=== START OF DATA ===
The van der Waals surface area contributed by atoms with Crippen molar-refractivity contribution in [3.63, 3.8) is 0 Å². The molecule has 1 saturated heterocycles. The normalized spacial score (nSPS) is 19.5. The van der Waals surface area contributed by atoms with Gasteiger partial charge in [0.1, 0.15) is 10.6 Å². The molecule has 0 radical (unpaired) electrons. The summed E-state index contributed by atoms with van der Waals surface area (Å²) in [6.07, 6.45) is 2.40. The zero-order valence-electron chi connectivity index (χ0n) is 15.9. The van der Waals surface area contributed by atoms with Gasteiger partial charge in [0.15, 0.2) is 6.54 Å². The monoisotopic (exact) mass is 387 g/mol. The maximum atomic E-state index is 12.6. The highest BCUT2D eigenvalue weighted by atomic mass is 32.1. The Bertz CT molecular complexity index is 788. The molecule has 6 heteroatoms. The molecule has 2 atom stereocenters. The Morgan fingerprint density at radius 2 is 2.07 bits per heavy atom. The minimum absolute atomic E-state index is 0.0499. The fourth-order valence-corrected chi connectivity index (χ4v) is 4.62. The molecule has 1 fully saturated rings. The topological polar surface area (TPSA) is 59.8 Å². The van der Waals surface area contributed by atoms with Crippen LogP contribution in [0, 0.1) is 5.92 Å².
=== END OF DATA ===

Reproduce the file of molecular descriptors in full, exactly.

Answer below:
The van der Waals surface area contributed by atoms with Crippen molar-refractivity contribution in [3.63, 3.8) is 0 Å². The molecule has 1 saturated heterocycles. The normalized spacial score (nSPS) is 19.5. The van der Waals surface area contributed by atoms with Gasteiger partial charge in [0.1, 0.15) is 10.6 Å². The molecule has 0 radical (unpaired) electrons. The summed E-state index contributed by atoms with van der Waals surface area (Å²) in [6.07, 6.45) is 2.40. The zero-order valence-electron chi connectivity index (χ0n) is 15.9. The van der Waals surface area contributed by atoms with Gasteiger partial charge in [0.15, 0.2) is 6.54 Å². The monoisotopic (exact) mass is 387 g/mol. The maximum atomic E-state index is 12.6. The highest BCUT2D eigenvalue weighted by atomic mass is 32.1. The Bertz CT molecular complexity index is 788. The molecule has 6 heteroatoms. The molecule has 2 atom stereocenters. The Morgan fingerprint density at radius 2 is 2.07 bits per heavy atom. The minimum absolute atomic E-state index is 0.0499. The fourth-order valence-corrected chi connectivity index (χ4v) is 4.62. The molecule has 1 fully saturated rings. The topological polar surface area (TPSA) is 59.8 Å². The van der Waals surface area contributed by atoms with Crippen LogP contribution in [0, 0.1) is 5.92 Å².